Linda Hoye was in her early twenties when she found herself parentless for the second time. Adopted at five months of age, her heritage, medical history, and access to information about who she was or where she came from was sealed. It was as if she had never existed before being adopted. When she was barely in her twenties her adoptive parents died and a pattern of loss was put into motion that would continue for years as, one by one, those she called family were torn from her life.
Two Hearts charts a course through a complex series of relationships stemming from the author’s adoptive family, her maternal and paternal birth families, and an abusive marriage as the author seeks the one thing she so desperately wants: family.
This is the story of a strong and courageous woman’s journey through unfathomable grief; of what it takes to go into the abyss of deep-seated wounding, to feel the pain, and to come out the other side, whole, healed, and thankful.
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“Linda Hoye has written a book about adoption that reads like a novel, yet includes the many diverse feelings adoption brings about in adoptees…It is a healing journey that all adoptees can take comfort in.”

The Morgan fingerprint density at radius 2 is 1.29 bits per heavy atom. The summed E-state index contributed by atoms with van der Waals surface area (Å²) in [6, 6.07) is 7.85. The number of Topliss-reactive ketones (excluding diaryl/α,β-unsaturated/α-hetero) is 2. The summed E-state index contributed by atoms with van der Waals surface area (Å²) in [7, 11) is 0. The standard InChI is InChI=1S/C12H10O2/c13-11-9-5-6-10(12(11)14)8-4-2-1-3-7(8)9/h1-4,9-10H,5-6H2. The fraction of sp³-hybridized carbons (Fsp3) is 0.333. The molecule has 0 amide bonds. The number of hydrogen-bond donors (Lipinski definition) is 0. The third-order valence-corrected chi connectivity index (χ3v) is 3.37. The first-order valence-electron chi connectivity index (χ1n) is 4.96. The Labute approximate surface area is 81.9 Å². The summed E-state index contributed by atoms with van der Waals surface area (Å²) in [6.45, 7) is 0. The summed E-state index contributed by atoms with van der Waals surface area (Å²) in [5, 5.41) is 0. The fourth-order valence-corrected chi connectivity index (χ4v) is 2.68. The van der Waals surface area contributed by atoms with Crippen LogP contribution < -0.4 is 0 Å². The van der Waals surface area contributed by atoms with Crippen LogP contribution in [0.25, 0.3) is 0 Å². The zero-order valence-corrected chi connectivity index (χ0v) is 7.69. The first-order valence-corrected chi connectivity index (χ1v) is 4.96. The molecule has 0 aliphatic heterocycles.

Nancy Verrier, MFT, author of The Primal Wound and Coming Home to Self
“Linda Hoye lifts her voice to tell an important story about being adopted during a time of great ignorance and darkness. Her voice is one we need to listen to. Read her book. Her story matters.”
– Jennifer Lauck, New York Times bestselling author of Blackbird, Still Waters, Show Me the Way & Found.
“Two Hearts is a powerful and inspirational memoir…Hoye has written a book that will haunt you.”
Kim Michele Richardson, New York Times bestselling author of The Bookwoman of Troublesome Creek
Linda Hoye lives in British Columbia, Canada with her husband and their doted-upon Yorkshire Terriers but will always be a Saskatchewan prairie girl. She is the author of The Presence of Absence: A Story About Busyness, Brokenness, and Being Beloved and Two Hearts: An Adoptee’s Journey Through Grief to Gratitude. She spends her days wrestling the siren call of busyness by playing with words, paying attention through the practices of photography and watercolor and acrylic painting, and leaning into stillness, solitude, and silence.